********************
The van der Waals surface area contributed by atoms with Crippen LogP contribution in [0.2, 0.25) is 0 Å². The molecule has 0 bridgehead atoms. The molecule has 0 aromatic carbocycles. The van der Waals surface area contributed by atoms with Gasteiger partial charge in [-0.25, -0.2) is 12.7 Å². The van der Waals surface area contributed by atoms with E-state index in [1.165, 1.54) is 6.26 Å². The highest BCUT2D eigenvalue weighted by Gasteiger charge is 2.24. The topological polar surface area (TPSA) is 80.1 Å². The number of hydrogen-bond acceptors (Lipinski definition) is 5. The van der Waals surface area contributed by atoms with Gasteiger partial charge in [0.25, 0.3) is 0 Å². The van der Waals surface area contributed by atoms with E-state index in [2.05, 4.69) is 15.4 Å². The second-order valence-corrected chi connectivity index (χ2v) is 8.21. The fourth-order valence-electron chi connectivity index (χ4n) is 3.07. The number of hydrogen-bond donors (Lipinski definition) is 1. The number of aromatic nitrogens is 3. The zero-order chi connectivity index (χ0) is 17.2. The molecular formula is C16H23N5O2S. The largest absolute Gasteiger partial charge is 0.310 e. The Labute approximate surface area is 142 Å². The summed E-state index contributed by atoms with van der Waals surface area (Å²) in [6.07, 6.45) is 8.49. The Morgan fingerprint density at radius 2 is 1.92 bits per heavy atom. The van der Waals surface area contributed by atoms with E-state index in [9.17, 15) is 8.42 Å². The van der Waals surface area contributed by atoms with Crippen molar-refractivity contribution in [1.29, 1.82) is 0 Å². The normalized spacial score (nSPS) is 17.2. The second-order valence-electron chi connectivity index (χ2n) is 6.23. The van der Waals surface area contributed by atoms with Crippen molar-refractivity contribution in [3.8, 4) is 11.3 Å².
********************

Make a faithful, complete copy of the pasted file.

The van der Waals surface area contributed by atoms with Crippen LogP contribution in [0.2, 0.25) is 0 Å². The molecule has 0 bridgehead atoms. The molecule has 0 aromatic carbocycles. The van der Waals surface area contributed by atoms with Gasteiger partial charge in [-0.25, -0.2) is 12.7 Å². The van der Waals surface area contributed by atoms with E-state index in [1.165, 1.54) is 6.26 Å². The highest BCUT2D eigenvalue weighted by Gasteiger charge is 2.24. The topological polar surface area (TPSA) is 80.1 Å². The number of hydrogen-bond acceptors (Lipinski definition) is 5. The van der Waals surface area contributed by atoms with Gasteiger partial charge in [0.25, 0.3) is 0 Å². The van der Waals surface area contributed by atoms with E-state index in [2.05, 4.69) is 15.4 Å². The second-order valence-corrected chi connectivity index (χ2v) is 8.21. The fourth-order valence-electron chi connectivity index (χ4n) is 3.07. The number of hydrogen-bond donors (Lipinski definition) is 1. The number of aromatic nitrogens is 3. The zero-order chi connectivity index (χ0) is 17.2. The molecular formula is C16H23N5O2S. The largest absolute Gasteiger partial charge is 0.310 e. The Labute approximate surface area is 142 Å². The summed E-state index contributed by atoms with van der Waals surface area (Å²) in [6.07, 6.45) is 8.49. The Morgan fingerprint density at radius 2 is 1.92 bits per heavy atom. The van der Waals surface area contributed by atoms with E-state index in [9.17, 15) is 8.42 Å². The van der Waals surface area contributed by atoms with Crippen molar-refractivity contribution in [1.29, 1.82) is 0 Å². The normalized spacial score (nSPS) is 17.2. The second-order valence-electron chi connectivity index (χ2n) is 6.23. The van der Waals surface area contributed by atoms with Crippen molar-refractivity contribution in [3.8, 4) is 11.3 Å².